On a recent ghost tour, a woman from the Howard County Board of Tourism joked that the more spirits you consume, the more you see.
I’m unfortunately not finding that advice to be true – and I’ve certainly put it to the test. Two weeks ago in Savannah I took advantage of the city’s drinking tolerance (no open-container law) while cruising around on a trolley with Old Savannah Tours, and last night I bar hopped in historic Ellicott City as part of their Dare to Taste the Spirits Tour (just outside of Baltimore in Maryland).
Nothing – not one sighting or feeling or sound (although there was this one moment in Savannah that interested me, read below). And, to be frank, I’m starting to take it personally. I mean, does Casper have a problem with me or something?
On these tours I’ve heard stories: Tables being flipped over, pennies found all over the house, dogs freaking out, the sounds of high heels on hardwood in a carpeted office, figures standing over people when they awake at night, impressions in bed sheets, doors opening and slamming, the feeling of being “passed through,” hearing voices.
Yada yada yada – it’s kind of starting to annoy me that I haven’t experienced something myself.
I’m working on a short story called The Promised Land that explores the idea of spirits and ghosts – who/what they are and why we see them as we do – so perhaps its completion will entice some visitors to my bedroom after dark.
Hopefully you will have better luck (or at least avoid the bitterness I’m feeling). Here’s the scoop on two ghost tours I recently checked out, let me know if you capture any proof.
Old Savannah Tours: Trolly Tales of Historic Haunts
I was standing in the spot where she landed on her head, the concrete crushing her face and the blood spilling out of her nose, mouth, and eyes. She had jumped from the second-story balcony, diving into the pavement below. It is said she killed herself when she found out her husband was having an affair with one of the slaves. She was the wife of Francis Sorrel, and according to the stories, she still haunts the house.
Today, it’s known as the Sorrel-Weed House and is widely accepted as being the most-haunted property in Savannah (it’s the final stop on the Old Savannah Tour). A guide will lead you through the house, sharing the history beyond the walls. It was here that I had the moment I referenced earlier – probably my closest call when it comes to interacting with a spirit.
Our guide pulled out an electromagnetic field detector and she held it above the table in the dining room, locating a spot where the device began to beep. I didn’t think much of it until the sensitive area began to move, both up and down and left to right (it wasn’t staying in one place, reducing the chances that the energy was coming from an eletricity source).
When she could no longer find it in the lower half of the room, she handed the detector to me (I’m taller). I was holding it up above my head, the device going off. I could trace an outline of the area – a few feet by a few feet – but soon it shifted again and I found it down near the table, literally right in front of me. I felt and saw nothing, although something was definitely putting out a moving electromagnetic field. A ghost? Who knows, but at least I finally had a hands-on experience to consider.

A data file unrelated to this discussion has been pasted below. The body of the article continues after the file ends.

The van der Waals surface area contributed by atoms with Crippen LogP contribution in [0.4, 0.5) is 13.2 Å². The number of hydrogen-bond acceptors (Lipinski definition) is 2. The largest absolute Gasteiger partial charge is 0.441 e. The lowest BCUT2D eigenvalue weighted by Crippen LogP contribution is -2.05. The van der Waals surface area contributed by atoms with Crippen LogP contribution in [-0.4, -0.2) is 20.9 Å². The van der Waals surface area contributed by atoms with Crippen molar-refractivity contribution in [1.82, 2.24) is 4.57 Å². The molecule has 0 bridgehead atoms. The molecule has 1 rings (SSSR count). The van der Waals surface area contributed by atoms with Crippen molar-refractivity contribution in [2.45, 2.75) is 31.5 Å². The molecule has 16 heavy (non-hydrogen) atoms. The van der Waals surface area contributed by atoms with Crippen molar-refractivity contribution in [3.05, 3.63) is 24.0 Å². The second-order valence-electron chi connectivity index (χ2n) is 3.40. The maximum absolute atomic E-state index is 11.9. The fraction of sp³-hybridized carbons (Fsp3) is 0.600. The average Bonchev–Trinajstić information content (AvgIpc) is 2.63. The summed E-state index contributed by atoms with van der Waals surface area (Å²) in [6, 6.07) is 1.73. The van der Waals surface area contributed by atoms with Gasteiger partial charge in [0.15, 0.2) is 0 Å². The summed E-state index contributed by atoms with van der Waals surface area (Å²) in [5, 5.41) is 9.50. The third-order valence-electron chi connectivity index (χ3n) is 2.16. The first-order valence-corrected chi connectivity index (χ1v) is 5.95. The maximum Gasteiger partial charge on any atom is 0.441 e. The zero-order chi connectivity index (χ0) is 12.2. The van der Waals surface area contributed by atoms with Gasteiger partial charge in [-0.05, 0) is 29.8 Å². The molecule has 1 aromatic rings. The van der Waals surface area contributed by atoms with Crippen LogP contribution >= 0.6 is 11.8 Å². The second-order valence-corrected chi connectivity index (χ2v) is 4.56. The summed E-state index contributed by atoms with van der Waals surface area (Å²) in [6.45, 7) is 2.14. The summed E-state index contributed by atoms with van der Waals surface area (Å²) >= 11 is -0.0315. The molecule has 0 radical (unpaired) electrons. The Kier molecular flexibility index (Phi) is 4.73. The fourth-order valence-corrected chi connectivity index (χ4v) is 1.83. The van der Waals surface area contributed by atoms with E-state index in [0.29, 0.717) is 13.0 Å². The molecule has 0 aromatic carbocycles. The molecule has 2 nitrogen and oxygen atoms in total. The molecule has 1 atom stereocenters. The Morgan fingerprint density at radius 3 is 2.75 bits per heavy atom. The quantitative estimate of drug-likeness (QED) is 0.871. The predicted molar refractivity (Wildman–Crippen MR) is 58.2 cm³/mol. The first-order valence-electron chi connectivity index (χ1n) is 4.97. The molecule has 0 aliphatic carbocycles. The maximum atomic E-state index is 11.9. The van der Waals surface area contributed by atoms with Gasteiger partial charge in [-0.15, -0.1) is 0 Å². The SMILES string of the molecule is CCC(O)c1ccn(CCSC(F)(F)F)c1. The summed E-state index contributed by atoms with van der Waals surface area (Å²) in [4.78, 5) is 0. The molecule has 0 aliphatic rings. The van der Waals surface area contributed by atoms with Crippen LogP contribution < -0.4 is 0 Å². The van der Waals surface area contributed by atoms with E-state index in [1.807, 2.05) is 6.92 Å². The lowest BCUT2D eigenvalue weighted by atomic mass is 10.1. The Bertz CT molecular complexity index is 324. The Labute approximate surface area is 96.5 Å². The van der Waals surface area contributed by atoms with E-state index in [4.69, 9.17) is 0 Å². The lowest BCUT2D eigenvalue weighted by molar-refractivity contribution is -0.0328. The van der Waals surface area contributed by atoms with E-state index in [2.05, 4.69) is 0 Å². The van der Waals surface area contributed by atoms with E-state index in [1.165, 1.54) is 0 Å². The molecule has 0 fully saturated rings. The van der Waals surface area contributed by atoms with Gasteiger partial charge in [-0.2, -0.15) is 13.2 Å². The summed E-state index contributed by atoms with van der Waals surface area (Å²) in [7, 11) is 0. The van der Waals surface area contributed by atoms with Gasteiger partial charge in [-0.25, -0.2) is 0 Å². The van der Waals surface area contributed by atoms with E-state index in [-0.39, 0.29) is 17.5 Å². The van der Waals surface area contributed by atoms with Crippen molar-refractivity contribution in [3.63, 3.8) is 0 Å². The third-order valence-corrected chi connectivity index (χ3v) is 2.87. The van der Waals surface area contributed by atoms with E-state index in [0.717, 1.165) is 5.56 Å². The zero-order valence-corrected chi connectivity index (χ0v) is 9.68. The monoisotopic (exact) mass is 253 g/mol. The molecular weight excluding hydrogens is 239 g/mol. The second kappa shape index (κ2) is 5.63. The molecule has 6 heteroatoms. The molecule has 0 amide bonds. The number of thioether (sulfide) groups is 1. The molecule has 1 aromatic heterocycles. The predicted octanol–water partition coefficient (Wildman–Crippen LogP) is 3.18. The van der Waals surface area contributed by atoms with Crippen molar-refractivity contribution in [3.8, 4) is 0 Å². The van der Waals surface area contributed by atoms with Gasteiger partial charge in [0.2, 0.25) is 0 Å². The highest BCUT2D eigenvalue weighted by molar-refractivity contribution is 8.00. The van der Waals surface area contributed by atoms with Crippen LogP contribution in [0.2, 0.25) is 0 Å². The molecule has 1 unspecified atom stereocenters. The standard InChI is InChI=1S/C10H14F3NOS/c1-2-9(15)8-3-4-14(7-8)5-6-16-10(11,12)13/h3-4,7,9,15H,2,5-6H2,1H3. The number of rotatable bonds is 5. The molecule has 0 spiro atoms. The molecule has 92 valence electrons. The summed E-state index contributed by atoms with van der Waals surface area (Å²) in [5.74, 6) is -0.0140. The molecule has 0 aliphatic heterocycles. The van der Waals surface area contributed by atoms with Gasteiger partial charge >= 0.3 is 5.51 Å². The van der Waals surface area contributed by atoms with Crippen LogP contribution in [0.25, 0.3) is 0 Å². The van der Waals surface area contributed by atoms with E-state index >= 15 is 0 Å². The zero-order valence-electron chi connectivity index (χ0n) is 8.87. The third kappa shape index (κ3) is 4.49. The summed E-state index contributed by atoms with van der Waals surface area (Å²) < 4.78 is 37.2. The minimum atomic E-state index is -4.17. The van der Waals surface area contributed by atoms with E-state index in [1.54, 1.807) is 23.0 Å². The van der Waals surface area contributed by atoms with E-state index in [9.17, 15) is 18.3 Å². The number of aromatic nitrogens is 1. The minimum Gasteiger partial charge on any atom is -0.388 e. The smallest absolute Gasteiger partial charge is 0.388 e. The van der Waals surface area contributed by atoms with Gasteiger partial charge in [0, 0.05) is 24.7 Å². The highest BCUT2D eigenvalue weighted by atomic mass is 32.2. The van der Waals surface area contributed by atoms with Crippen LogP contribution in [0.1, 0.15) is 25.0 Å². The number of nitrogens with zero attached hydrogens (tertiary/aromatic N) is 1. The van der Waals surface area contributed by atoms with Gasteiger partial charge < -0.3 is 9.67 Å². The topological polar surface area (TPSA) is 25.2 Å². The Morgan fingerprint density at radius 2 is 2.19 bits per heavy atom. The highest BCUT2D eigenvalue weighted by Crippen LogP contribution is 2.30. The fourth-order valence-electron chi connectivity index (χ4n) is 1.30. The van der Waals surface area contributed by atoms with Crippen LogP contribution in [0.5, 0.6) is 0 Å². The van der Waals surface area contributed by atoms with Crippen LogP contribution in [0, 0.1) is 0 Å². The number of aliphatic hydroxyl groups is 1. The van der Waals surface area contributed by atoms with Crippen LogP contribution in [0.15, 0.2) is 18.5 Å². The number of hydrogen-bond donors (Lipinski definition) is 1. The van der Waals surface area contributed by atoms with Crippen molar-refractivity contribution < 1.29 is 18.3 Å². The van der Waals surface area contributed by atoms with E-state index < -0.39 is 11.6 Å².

Later, down in the basement, we were able to view the feed from infrared motion detectors. I saw “orbs” on the television screens, floating and swirling randomly throughout the room. Some say they’re nothing more than dust, but the concentration of them changed based on who was in the room, which seems to debunk that theory.
When we sent a pregnant woman into the room, more “orbs” appeared on the monitors (according to our guide, ghosts are especially attracted to pregnant women and children).
The other stop on the tour is the Pirates House Rum Cellar, where pirates used to prey on locals, turning them into slaves to work on their ships. For more information, visit Old Savannah Tours.
Howard County, Maryland: Taste the Spirits of Ellicott City
Although Washington D.C. and Baltimore are the main attractions in the region, historic Ellicott City is considered one of the most haunted small towns on the East Coast. The combination of granite, flowing water, antiques, and electricity are said to attract and retain spiritual energy.
It is a cute town, lots of shops and restaurants along a hilly street with many granite stone buildings. I found a good, interesting way to explore the different restaurants/bars was the Dare to Taste the Spirits Tour – you will not only get yourself a bit of the history, but you’ll take in the spirits of the town, in both the literal and paranormal sense.
We tasted wine at the Wine Bin and beer at the Diamondback Tavern, two of the six possible stops. As you drink and enjoy the vibe, your guide will fill you in on the tales associated with each place – the events that occurred right where you’re sitting.
More information and a coupon are available on the Howard County website.